Now showing 1 - 10 of 29
  • Publication
    Technological transformations at Boatstrand Harbour
    The late nineteenth century was a revolutionary period for harbour construction in Ireland, principally due to the efforts of one man, Bindon Blood Stoney [1828-1909] the Chief Engineer to Dublin Port [1862-98]. Although portland cement, the primary ingredient of concrete, had been developed as early as 1820 it was not until Stoney’s audacious use of large scale precast concrete blocks to build the North Wall extension and Alexandra Basin [1871-84]1 at Dublin Port that the material gained sufficient credibility to engineers to wholly supplant the use of stone in maritime engineering works.
  • Publication
    Inclusive Teaching & Learning Case Studies in Engineering, Architecture & Affiliated Disciplines
    Diversity and inclusion are core to UCD values. We seek to attract students from a wide range of social and economic backgrounds and students who reflect the true diversity of the country. And as a global university, UCD attracts international students from over 100 countries. This diversity enriches our campus, and the experience of our students. The University's strategy 2020-2024 'Rising to the Future' also recognises the importance of inclusion and diversity, in seeking to "provide an inclusive educational experience that defines international best practice and prepares our graduates to thrive in present and future societies." However, an inclusive educational experience will not be achieved by simply creating diversity in the student body. It requires that we adjust our approach in everything we do to support and encourage our students’ success. We have clearly articulated in our strategy, and further emphasised in our Education and Student Success strategy, that our goal is to "equip all our educators with the tools and resources required to embed Universal Design for Learning on an institution-wide basis".
  • Publication
    Tactile Learning: The Making of an Attitude
    (Cork University Press, 2016-02-01)
    There is an interesting case in the history of dock building along the River Liffey that is illustrative of the relevance of one’s background in shaping one’s perceptual horizon and thus the manner in which the environment is attended to and the design process is undertaken. History documents that the acclaimed Scottish engineer John Rennie (1761 -1821) was author of the three docks built eastward of the Custom House in Dublin. This trio consists of the original dock, or Revenue Dock, completed 1796 (now in-filled), as well as George’ s Dock and the Inner Basin, both built by 1824. Yet the first dock was actually designed and constructed in tandem with the Custom House by James Gandon (1743 - 1823). Though this fact is clearly recorded by Mulvany in his biographical work on Gandon, and tentatively acknowledged much later by McParland, the record of citation evidence has slowly mutated across nearly two centuries to accommodate an altered perception of the increasingly specialized roles of engineer and architect. What is clear, from Rennie’s well kept business records, is that once awarded the contract to build the two additional docks and associated warehouses by the Commissioners of Custom and Excise in 1814, Rennie was in a position to assess the condition of the original Revenue Dock in late October of 1820 in an attempt to estimate the cause for its failure . Based on this assessment , three sides of this original dock in addition to its entrance channel were to be largely rebuilt, following Rennie’s untimely death in 1821, by resident engineer John Aird (1760 - 1832) under the supervision of Thomas Telford (1757 - 1834) by 1822. Presumably the subsequent rebuilding of substantial portions of the Revenue Dock are responsible for the muddied record of authorship. Regardless, there remains substantial documentation that attests to both Gandon’s role in the design of this first dock, as well as the significant differences between Rennie’s and Gandon ’s approach to the design of these structures.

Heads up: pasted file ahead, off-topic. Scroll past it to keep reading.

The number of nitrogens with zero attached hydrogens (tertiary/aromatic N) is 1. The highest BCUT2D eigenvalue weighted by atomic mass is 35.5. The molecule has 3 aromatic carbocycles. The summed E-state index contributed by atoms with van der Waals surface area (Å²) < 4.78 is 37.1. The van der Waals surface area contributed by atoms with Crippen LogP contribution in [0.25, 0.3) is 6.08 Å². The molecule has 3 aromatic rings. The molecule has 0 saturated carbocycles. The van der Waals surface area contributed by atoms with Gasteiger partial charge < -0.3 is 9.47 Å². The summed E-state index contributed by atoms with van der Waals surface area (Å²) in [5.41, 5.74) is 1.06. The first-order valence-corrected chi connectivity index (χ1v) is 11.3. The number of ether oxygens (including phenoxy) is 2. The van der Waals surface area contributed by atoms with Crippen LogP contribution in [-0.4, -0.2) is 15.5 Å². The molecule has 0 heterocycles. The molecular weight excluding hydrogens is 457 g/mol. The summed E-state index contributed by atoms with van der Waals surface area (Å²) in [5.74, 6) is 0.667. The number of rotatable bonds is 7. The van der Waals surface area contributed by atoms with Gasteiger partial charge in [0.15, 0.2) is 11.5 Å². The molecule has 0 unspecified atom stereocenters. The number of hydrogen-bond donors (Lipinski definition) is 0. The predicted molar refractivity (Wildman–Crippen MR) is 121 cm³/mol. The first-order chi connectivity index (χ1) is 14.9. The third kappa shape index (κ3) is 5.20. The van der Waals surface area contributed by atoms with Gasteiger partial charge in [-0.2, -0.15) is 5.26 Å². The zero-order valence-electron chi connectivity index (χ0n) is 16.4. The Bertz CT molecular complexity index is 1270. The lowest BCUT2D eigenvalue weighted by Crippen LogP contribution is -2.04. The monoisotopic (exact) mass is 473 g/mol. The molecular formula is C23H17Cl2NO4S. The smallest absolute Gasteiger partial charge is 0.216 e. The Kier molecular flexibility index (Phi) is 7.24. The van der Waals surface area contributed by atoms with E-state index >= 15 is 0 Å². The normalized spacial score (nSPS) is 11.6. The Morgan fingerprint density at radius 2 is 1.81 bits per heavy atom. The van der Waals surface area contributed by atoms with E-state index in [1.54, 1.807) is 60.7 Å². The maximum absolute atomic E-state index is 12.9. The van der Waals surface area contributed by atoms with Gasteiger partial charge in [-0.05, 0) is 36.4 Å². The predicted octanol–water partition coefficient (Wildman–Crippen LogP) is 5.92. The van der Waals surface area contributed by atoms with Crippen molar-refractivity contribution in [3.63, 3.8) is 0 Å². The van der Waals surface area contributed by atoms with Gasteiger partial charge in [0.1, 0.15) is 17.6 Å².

• Publication
    Evolutionary design using grammatical evolution and shape grammars : designing a shelter
    A new evolutionary design tool is presented, which uses shape grammars and a grammar-based form of evolutionary computation, grammatical evolution (GE). Shape grammars allow the user to specify possible forms, and GE allows forms to be iteratively selected, recombined and mutated: this is shown to be a powerful combination of techniques. The potential of GE and shape grammars for evolutionary design is examined by attempting to design a single-person shelter to be evaluated by collaborators from the University College Dublin School of Architecture, Landscape, and Engineering. The team was able to successfully generate conceptual shelter designs based on scrutiny from the collaborators. A number of avenues for future work are highlighted arising from the case study.
  • Publication
    Haste: The Forgotten Virtue
    There are cities, which despite a multiplicity of intervention, have very precise and definitive readings as urban forms, achieving a level of harmony. Sometimes because of the preponderance of period architecture or definitive sense of scale such as in the case of Paris, or the resonance of the topographic in the city's structure as in Edinburgh, or even something as simple as organizational layout manifested in Chicago. In contrast much of the urban fabric of Dublin, until very recent years, stands in defiance of any strategy that is decisively intellectual, continuous or legible. Despite attempts at authoritative planning in its history, the fabric, even along the historic Georgian corridors, is incomplete and contingent on local circumstance. This uneven fragmentation exists to such a degree that the image of the city is at best ambiguous, dense with unequal layers of alterations. Legibility finds no foothold here, but transience and unpredictability have particular relevance and establish a peculiar and unexpected alliance with a harmony of a different kind, one which implicates memory. For within this unequal and ambiguous terrain there lie a profusion of moments where fractions of historic fabric are appropriated into later work, or left abandoned, which are evocative rather than didactic of the historic life of the city. These intersections of past and present, which coincide in fleeting and inexplicable ways, induce a form of imaginative engagement that keeps the city past, present and future fluidly entwined.
  • Publication
    Technical Intuition: The Role Of Reason And Intuition In The Design Process